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Geoffrey Architecture for real-time ad-hoc query on distributed filesystems.

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Presentation on theme: "Geoffrey Architecture for real-time ad-hoc query on distributed filesystems."— Presentation transcript:

1 Geoffrey Hendrey @geoffhendrey Architecture for real-time ad-hoc query on distributed filesystems

2 Motivation Big Data is more opaque than small data – Spreadsheets choke – BI tools can’t scale – Small samples often fail to replicate issues Engineers, data scientists, analysts need: – Faster “time to answer” on Big Data – Rapid “find, quantify, extract” Solve “I don’t know what I don’t know” This is NOT about looking up items in a product catalog (i.e. not a consumer search problem)

3 Scaling search with classic sharding

4 Classic “side system” approach Definition of KLUDGE: “a system and especially a computer system made up of poorly matched components” –Merriam-Webster Hadoop Search Cluster Search Cluster ?????

5 Classic “search toolkit” Built around fulltext use case Inverted Indexes optimized for on-the-fly ranking of results – TF-IDF – Okapi BM-25 Yet never able to fully realize google-style search capability Issues: – Phrase detection – Pseudo synonymy – Open loop architecture

6 Big data ad-hoc query Not typically a fulltext “document search” problem Data is structured, mixed structured, and denormalized – Log lines – Json records – CSV files – Hadoop native formats (SequenceFile) Ranking is explicit (ORDER BY), not relevance based Sometimes “needle in haystack” (support, debugging) Sometimes “haystack in haystack” (summary analytics, segmentation)

7 Dremel MPP query execution tree

8 Finer points of Dremel architecture MapReduce friendly In-Situ approach is DFS friendly Excels at aggregation. Not so much for needle-in- haystack. Column storage format accelerates mapreduce (less extraneous data pushed through) But in some regards still a “side system” Applications must explicitly store their data in a columnar format “massive” is both a benefit and a hazard – Complex (operationally and WRT query execution) – Queries can execute quickly…on huge clusters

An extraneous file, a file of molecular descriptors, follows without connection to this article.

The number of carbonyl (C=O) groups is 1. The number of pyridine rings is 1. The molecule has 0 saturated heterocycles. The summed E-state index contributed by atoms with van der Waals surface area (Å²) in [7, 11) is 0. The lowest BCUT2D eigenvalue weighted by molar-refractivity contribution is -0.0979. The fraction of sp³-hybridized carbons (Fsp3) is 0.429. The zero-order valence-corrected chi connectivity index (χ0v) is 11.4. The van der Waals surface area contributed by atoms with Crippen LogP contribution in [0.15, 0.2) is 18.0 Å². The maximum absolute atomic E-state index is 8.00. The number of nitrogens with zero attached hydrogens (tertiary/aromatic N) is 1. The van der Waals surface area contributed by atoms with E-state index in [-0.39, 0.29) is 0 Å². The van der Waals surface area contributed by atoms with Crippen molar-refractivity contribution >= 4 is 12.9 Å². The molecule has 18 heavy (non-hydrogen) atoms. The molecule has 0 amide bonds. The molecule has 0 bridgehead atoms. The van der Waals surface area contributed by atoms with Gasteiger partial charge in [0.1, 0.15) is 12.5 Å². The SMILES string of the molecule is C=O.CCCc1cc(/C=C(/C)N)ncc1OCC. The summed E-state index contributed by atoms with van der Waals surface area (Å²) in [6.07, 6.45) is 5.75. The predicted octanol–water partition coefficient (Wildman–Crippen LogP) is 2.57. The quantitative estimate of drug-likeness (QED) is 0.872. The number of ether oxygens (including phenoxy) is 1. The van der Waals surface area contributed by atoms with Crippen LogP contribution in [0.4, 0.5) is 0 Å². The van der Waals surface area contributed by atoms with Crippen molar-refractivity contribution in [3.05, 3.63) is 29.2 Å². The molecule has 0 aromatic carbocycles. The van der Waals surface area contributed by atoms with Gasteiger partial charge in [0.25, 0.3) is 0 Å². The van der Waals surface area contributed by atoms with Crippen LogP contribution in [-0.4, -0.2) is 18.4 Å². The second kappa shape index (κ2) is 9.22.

9 Crawled In-Situ Index Architecture HDFS MapReduce Data Crawl In-situ Index SimpleSearch Application Hadoop

10 Benefits to crawled In-Situ index No changes to application data format – CSV – JSON – SequenceFile Clear “separation of concerns” between data and index Indexes become “disposable”: easily built, easily thrown away There is no “side system” that needs to be maintained Use the mapreduce “hammer” to pound a nail

11 Architect for Elasticity AWS S3 Elastic MapReduce JetS3t EC2 M1.large EC2 M1.large Application Crawl Index HTTP Interesting: you don’t actually need to have hadoop installed…

12 Declarative Crawl Indexing HDFS MapReduce Data Crawl In-situ Index SimpleSearc h Application Hadoop { "filter”:"column[4]==\"athens\"" } { "filter”:"column[4]==\"athens\"" } Parse.json Indexer reads declarative instructions from in-situ file “pull” vs. traditional “push” indexing approach

13 Thin index Index size is small because data is a holistic part of the system data does not need to be “put into” the search system and repicated in the index. HDFS MapReduce Data Crawl In-situ Index Data Index

14 Lazy data loading HDFS MapReduce Data Crawl Execution Runtime Execution Runtime Data Index LRU Index Cache LRU Index Cache Lazy Pull

15 Column Oriented Approach

16 Contact Info Email: Private Beta

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